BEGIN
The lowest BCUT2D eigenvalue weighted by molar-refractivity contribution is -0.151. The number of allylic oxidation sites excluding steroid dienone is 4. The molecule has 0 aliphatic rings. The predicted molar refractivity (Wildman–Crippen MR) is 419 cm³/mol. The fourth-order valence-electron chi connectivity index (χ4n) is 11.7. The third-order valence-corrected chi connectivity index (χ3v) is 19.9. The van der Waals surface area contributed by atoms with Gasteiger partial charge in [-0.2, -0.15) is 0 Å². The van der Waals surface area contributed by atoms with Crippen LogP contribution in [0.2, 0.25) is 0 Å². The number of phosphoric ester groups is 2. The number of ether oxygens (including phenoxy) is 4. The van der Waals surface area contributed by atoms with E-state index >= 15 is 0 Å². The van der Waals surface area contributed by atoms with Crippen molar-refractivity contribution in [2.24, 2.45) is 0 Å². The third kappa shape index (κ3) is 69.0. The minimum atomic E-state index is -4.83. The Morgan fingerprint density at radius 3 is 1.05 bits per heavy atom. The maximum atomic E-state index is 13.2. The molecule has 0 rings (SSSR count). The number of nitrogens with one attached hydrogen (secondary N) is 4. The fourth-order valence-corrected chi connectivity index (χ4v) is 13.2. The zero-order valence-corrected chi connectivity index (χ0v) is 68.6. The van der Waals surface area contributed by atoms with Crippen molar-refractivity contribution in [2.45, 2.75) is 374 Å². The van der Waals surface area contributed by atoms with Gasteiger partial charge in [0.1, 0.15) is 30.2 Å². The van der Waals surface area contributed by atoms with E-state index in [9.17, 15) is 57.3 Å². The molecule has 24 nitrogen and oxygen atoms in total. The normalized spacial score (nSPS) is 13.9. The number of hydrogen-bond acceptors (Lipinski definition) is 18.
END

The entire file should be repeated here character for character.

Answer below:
The lowest BCUT2D eigenvalue weighted by molar-refractivity contribution is -0.151. The number of allylic oxidation sites excluding steroid dienone is 4. The molecule has 0 aliphatic rings. The predicted molar refractivity (Wildman–Crippen MR) is 419 cm³/mol. The fourth-order valence-electron chi connectivity index (χ4n) is 11.7. The third-order valence-corrected chi connectivity index (χ3v) is 19.9. The van der Waals surface area contributed by atoms with Gasteiger partial charge in [-0.2, -0.15) is 0 Å². The van der Waals surface area contributed by atoms with Crippen LogP contribution in [0.2, 0.25) is 0 Å². The number of phosphoric ester groups is 2. The number of ether oxygens (including phenoxy) is 4. The van der Waals surface area contributed by atoms with E-state index >= 15 is 0 Å². The van der Waals surface area contributed by atoms with Crippen molar-refractivity contribution in [2.24, 2.45) is 0 Å². The third kappa shape index (κ3) is 69.0. The minimum atomic E-state index is -4.83. The Morgan fingerprint density at radius 3 is 1.05 bits per heavy atom. The maximum atomic E-state index is 13.2. The molecule has 0 rings (SSSR count). The number of nitrogens with one attached hydrogen (secondary N) is 4. The fourth-order valence-corrected chi connectivity index (χ4v) is 13.2. The zero-order valence-corrected chi connectivity index (χ0v) is 68.6. The van der Waals surface area contributed by atoms with Crippen molar-refractivity contribution in [2.45, 2.75) is 374 Å². The van der Waals surface area contributed by atoms with Gasteiger partial charge in [0.1, 0.15) is 30.2 Å². The van der Waals surface area contributed by atoms with E-state index in [9.17, 15) is 57.3 Å². The molecule has 24 nitrogen and oxygen atoms in total. The normalized spacial score (nSPS) is 13.9. The number of hydrogen-bond acceptors (Lipinski definition) is 18.